Beginner’s Guide to Hyperfoil: part 2

In the previous part we’ve deployed our demo application (Vehicle Market) and exercised some basic requests against that. In this post we will focus on processing responses and user workflow through the site.

Processing responses

We will start with a benchmark that fetches single random page with an offering, without the HTML resources part for brevity:

We have investigated what a browser would do and found out that this page executes a request against to fetch a JSON document. Notice the different port : we will need to add another endpoint to the configuration and start selecting the endpoint in steps:

We have added the another sequence with a second request. When the contains the sequences as a list these are executed in-order; the second sequence is not started until the last step from the previous one completes. While you could keep both requests in one sequence the sequence name is used as the default name for the metric. Therefore a metric with the same name would be reported twice. Moving the request to its own sequence solves the problem.

After receiving the JSON the script would modify the DOM and add images referenced in the JSON. Let’s replicate that in our benchmark:

The scenario does not host a simple list of sequences anymore; we have moved the original sequences under and added another section with sequence . The scenario starts with one instance of , when this completes a single instance of is created. There are no instances at the beginning — hosts only definitions but does not create any instances. For details see the user guide.

In the request in we have registered a handler for response body; This handler applies the query and stores the URLs in an array stored in the session variable . This array has 10 slots; as any other resource in Hyperfoil scenario this array is pre-allocated before the benchmark starts. Therefore we need to limit the size — if there are more images than slots the other URLs are simply discarded.

In the second step in the array is scanned by the foreach step. For each item in the array this steps creates a new instance of the sequence. The next to the sequence name means that there can be at most 10 instances of running concurrently. The number of created sequences is then recorded into variable .

In fact the step stops scanning the array when it finds an unset slot — gaps in the array are not supported. This is irrelevant for our scenario, though — the fills the array from the start without gaps.

The last step in the sequence is not necessary for our scenario (it would be complete after downloading all the images anyway) but shows how to synchronize after all the images are retrieved. In the step we are blocking the completion of the sequence until drops to zero. The counter is decremented after the response with the image is fully received ( handler) using action addToInt.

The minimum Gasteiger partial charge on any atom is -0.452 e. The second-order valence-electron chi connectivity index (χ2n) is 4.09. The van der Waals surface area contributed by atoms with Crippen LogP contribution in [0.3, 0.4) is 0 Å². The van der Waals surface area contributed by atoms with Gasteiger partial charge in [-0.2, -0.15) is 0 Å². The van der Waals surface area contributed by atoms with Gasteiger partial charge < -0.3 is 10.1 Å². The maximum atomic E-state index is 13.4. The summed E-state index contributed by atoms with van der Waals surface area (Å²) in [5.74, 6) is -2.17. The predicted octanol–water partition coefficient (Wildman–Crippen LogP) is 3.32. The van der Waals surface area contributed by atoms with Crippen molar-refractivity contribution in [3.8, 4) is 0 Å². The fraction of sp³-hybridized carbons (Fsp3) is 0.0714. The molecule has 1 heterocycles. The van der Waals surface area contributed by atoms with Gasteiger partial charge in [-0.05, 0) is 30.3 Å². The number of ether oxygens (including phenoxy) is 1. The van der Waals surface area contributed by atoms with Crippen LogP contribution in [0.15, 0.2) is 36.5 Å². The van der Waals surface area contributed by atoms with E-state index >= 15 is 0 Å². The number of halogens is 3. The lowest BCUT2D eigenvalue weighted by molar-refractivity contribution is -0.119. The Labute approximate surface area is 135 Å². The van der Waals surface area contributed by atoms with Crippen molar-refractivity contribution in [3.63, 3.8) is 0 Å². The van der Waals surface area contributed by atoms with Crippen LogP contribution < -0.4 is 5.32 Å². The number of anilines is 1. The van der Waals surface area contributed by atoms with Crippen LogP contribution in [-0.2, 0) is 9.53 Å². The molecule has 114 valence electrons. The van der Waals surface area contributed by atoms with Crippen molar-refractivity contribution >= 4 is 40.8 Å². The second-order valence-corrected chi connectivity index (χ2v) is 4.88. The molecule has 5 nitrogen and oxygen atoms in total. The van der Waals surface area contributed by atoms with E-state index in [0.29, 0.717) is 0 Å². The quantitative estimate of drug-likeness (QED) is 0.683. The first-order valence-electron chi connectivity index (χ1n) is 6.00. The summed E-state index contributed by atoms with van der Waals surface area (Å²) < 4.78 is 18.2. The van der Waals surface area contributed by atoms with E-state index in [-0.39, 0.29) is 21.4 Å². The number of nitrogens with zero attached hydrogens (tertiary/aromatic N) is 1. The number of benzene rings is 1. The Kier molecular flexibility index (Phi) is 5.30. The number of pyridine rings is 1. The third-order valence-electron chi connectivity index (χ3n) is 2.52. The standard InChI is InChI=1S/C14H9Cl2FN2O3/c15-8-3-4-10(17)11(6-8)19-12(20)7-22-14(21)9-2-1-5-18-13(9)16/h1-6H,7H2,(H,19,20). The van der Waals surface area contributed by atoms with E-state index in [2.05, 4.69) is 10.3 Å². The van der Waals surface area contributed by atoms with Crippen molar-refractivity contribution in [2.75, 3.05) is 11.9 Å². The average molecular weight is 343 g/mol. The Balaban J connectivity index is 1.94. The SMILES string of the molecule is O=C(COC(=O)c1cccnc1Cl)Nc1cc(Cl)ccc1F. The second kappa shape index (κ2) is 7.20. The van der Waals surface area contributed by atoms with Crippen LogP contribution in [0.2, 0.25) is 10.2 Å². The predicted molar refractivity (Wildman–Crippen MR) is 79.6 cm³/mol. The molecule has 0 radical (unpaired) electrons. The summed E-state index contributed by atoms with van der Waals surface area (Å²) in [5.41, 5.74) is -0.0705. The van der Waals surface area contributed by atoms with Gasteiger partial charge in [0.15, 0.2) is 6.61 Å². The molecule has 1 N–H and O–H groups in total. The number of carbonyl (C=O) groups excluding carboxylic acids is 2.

We have not explained the notation in the path template fetching the image yet. The is called sequence-scoped access: addressing an array with current sequence index. When creates new instances of the same sequence each will get a distinct index (lowest available) that it can use to read/write its private data. Indices for different sequences are not coordinated, though.

Login workflow

Now that you know how to process responses, let’s have a look on another very common part of user workflow: authentication. We’d like to simulate user visiting the front page, clicking on the Login button and filing out the credentials, possibly multiple times to simulate fat fingers.

You need to get list of valid user credentials; Vehicle Market holds a copy of these (regular authentication flow uses hashed passwords) and you can get the list running:

curl localhost:8083/user-loader > /tmp/credentials.csv

Here is the benchmark:

There’s nothing extraordinary in the first sequence, — we retrieve the landing page and decide if we should provide the correct credentials right away or have 1 or 2 failed attempts. We also select credentials using the step. This step picks a random row from a CSV-formatted file, and stores the values into variables. In our case we pick the first column (columns are indexed starting from zero) into variable and second into .

After this we automatically jump to the sequence (even if we’re not supposed to use wrong credentials). The first step there is the conditional step: this step can terminate execution of its sequence prematurely (subsequent steps are not executed) and execute one or more actions. In we use the action that creates a new instance of sequence .

If the condition does not hold the execution of continues with the well known step. This time we are firing a POST request, with a request body that will simulate a submitted HTML form. Hyperfoil will automatically add the header and URL-encode the variables should there be any special characters. In this instance we’re using a constant value for the password that should not match any actual user password.